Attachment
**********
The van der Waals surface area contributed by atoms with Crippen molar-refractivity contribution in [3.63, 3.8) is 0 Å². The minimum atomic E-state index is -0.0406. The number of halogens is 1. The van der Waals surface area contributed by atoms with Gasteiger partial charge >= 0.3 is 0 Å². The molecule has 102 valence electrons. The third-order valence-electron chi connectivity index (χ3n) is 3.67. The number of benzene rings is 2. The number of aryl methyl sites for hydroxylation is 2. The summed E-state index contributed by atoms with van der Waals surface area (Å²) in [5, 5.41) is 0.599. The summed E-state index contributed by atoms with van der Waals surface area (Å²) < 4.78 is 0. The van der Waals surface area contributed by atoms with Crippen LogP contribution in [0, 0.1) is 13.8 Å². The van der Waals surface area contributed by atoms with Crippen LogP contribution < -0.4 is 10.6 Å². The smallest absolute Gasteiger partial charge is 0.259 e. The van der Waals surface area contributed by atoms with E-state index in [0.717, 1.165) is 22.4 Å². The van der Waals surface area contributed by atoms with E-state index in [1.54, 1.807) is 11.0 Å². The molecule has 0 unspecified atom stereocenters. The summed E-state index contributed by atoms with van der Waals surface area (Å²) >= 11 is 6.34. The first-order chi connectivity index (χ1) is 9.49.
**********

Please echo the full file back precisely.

The van der Waals surface area contributed by atoms with Crippen molar-refractivity contribution in [3.63, 3.8) is 0 Å². The minimum atomic E-state index is -0.0406. The number of halogens is 1. The van der Waals surface area contributed by atoms with Gasteiger partial charge >= 0.3 is 0 Å². The molecule has 102 valence electrons. The third-order valence-electron chi connectivity index (χ3n) is 3.67. The number of benzene rings is 2. The number of aryl methyl sites for hydroxylation is 2. The summed E-state index contributed by atoms with van der Waals surface area (Å²) in [5, 5.41) is 0.599. The summed E-state index contributed by atoms with van der Waals surface area (Å²) < 4.78 is 0. The van der Waals surface area contributed by atoms with Crippen LogP contribution in [0, 0.1) is 13.8 Å². The van der Waals surface area contributed by atoms with Crippen LogP contribution < -0.4 is 10.6 Å². The smallest absolute Gasteiger partial charge is 0.259 e. The van der Waals surface area contributed by atoms with E-state index in [0.717, 1.165) is 22.4 Å². The van der Waals surface area contributed by atoms with E-state index in [1.54, 1.807) is 11.0 Å². The molecule has 0 unspecified atom stereocenters. The summed E-state index contributed by atoms with van der Waals surface area (Å²) >= 11 is 6.34. The first-order chi connectivity index (χ1) is 9.49.